Let’s take stock. Recall that, according to Parfit, (1) is perhaps
the most practically significant question we can answer in ethics.

 

(1) Can we ever have most reason to do what is
morally wrong?

 

However, in order to answer
(1), we must first answer questions (2) and (3) for any given decision.

 

(2) What ought we morally to do?

(3) What do we have most reason to do (or desire)?

 

Having made some headway into
answering (3), Parfit will spend the rest of his book, beginning with the next
chapter, "Possible Consent," trying to make more significant headway
into answering question (2).

 

Unlike Doug’s précis last
week, I don’t have a long list of questions to get our discussion going.  I am hoping that the remarks here will be
sufficient for that purpose. I am
curious, though, about three things in particular. First, does anyone have a clearer understanding
of Parfit’s answer to the Question (4), "What makes our actions (and
desires) rational?" Second, since Parfit
places such hefty emphasis on his intuitions about various thought experiments,
do your intuitive reactions about these cases match Parfit’s. I must confess that my intuitions about these
cases matched Parfit’s almost perfectly. 

25 Replies to “Chapter 2: Rationality and Morality

  1. Dan, thanks for the helpful summary. Here’s one point on which my intuition faltered a bit. I haven’t yet looked at the new version, but on p. 41 of the old, when glossing Rational Dualism, Parfit says that “on all plausible versions of [Rational Dualism], we could not rationally give ourselves some minor benefit rather than saving many strangers from death or agony.” Now, of course, I agree that we can’t slightly benefit ourselves at the expense of having many strangers greatly suffer. But that suggests to me that it’s not the case that both of these courses of action are morally permissible. So my question is this: what grounds the distinction that one course of action is rational and the other is not? Since Rational Dualism (or Pure Dualism) stipulates that both are morally permissible, I’m unsure how to make sense of that distinction.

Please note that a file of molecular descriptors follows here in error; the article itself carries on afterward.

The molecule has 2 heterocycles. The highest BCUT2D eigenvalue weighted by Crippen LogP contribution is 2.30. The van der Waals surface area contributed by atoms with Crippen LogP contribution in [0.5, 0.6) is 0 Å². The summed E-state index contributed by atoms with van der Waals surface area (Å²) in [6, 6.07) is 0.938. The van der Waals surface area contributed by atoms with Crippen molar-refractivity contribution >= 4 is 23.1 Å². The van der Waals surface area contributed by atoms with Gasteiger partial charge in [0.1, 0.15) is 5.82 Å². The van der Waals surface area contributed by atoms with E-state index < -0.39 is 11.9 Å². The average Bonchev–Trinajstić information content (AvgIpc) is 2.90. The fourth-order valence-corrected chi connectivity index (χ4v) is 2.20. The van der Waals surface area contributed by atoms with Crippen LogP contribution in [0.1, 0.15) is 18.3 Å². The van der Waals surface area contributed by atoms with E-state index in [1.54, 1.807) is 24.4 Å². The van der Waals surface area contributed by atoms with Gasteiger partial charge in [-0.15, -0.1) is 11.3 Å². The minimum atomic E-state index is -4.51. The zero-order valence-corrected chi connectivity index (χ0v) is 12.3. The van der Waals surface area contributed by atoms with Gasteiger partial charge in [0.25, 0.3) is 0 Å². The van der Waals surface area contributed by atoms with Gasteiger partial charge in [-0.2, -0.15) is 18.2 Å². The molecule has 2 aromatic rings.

Or, put differently, I agree that we have reasons to sacrifice some small benefit to end the suffering of many strangers, but I normally think of those as moral reasons. So if they’re not moral reasons, what are they? (Note that this doesn’t seem like a distinction within the permissible, between a supererogatory act and a merely permissible act. Or at least it doesn’t seem that way to me, but then again I’m tempted to say that securing a small benefit for oneself at significant expense to others is wrong, whereas Parfit has stipulated that this is not so.) Maybe I missed something here by not having read the new version.

  2. This is a terrific summary, Dan. You helped to clear some things up for me, and you certainly helped me to see how everything is supposed to fit together. Thanks.
    I have a question about his dualist view. What exactly is it? It’s some kind of wide value-based view, I take it. Are we supposed to add the claim that Pure Dualism makes to the one that all wide value-based views accept to arrive at some specific wide value-based view? If so, what exactly does that view hold?
    It doesn’t hold that we always have sufficient reason to do what’s partially best. It doesn’t hold that we always have sufficient reason to do what’s impartially best. The reason for these two is that, as Parfit formulates things, wide value-based views hold only that we often have sufficient reason to act either way. So what does it hold?
    On another matter: to the three important cases that you mention that leads Parfit to revise Sidgwick’s Dualism of Practical Reason, I would add that sometimes we have decisive reason not to do what’s morally wrong even when doing so would be impartially best. I believe this is one of his main reasons for rejecting Sidgwick’s view.

  3. Josh,
    You write,